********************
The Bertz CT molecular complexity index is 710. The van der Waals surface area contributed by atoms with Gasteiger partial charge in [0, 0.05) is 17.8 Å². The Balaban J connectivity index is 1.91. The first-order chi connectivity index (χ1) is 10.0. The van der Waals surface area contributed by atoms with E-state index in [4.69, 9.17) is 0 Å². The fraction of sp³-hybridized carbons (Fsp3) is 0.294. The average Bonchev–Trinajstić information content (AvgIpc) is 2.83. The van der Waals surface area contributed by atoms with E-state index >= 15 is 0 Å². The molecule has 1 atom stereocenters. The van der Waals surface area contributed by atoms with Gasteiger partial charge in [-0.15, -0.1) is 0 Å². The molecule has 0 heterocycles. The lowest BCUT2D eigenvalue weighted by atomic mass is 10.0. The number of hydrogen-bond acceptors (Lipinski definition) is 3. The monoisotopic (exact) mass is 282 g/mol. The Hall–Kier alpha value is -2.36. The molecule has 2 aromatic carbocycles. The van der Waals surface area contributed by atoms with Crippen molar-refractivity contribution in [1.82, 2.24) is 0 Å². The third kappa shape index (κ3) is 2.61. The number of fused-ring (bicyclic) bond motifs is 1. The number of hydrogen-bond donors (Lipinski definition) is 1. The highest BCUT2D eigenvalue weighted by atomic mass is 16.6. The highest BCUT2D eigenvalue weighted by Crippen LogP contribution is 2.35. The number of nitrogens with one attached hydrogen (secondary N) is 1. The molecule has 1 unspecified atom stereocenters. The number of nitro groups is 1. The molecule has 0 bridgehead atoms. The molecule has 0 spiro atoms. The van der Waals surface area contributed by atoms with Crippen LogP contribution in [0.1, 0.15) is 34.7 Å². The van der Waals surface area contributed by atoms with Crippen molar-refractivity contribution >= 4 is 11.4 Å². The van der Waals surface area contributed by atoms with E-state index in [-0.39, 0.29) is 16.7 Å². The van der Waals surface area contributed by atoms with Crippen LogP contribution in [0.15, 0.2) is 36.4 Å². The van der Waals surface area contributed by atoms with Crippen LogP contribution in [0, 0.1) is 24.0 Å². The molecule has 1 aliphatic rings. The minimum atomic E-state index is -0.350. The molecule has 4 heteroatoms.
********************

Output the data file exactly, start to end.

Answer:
The Bertz CT molecular complexity index is 710. The van der Waals surface area contributed by atoms with Gasteiger partial charge in [0, 0.05) is 17.8 Å². The Balaban J connectivity index is 1.91. The first-order chi connectivity index (χ1) is 10.0. The van der Waals surface area contributed by atoms with E-state index in [4.69, 9.17) is 0 Å². The fraction of sp³-hybridized carbons (Fsp3) is 0.294. The average Bonchev–Trinajstić information content (AvgIpc) is 2.83. The van der Waals surface area contributed by atoms with E-state index >= 15 is 0 Å². The molecule has 1 atom stereocenters. The van der Waals surface area contributed by atoms with Gasteiger partial charge in [-0.15, -0.1) is 0 Å². The molecule has 0 heterocycles. The lowest BCUT2D eigenvalue weighted by atomic mass is 10.0. The number of hydrogen-bond acceptors (Lipinski definition) is 3. The monoisotopic (exact) mass is 282 g/mol. The Hall–Kier alpha value is -2.36. The molecule has 2 aromatic carbocycles. The van der Waals surface area contributed by atoms with Crippen molar-refractivity contribution in [1.82, 2.24) is 0 Å². The third kappa shape index (κ3) is 2.61. The number of fused-ring (bicyclic) bond motifs is 1. The number of hydrogen-bond donors (Lipinski definition) is 1. The highest BCUT2D eigenvalue weighted by atomic mass is 16.6. The highest BCUT2D eigenvalue weighted by Crippen LogP contribution is 2.35. The number of nitrogens with one attached hydrogen (secondary N) is 1. The molecule has 1 unspecified atom stereocenters. The number of nitro groups is 1. The molecule has 0 bridgehead atoms. The molecule has 0 spiro atoms. The van der Waals surface area contributed by atoms with Crippen LogP contribution in [0.1, 0.15) is 34.7 Å². The van der Waals surface area contributed by atoms with Crippen molar-refractivity contribution >= 4 is 11.4 Å². The van der Waals surface area contributed by atoms with E-state index in [-0.39, 0.29) is 16.7 Å². The van der Waals surface area contributed by atoms with Crippen LogP contribution in [0.15, 0.2) is 36.4 Å². The van der Waals surface area contributed by atoms with Crippen LogP contribution in [0, 0.1) is 24.0 Å². The molecule has 1 aliphatic rings. The minimum atomic E-state index is -0.350. The molecule has 4 heteroatoms.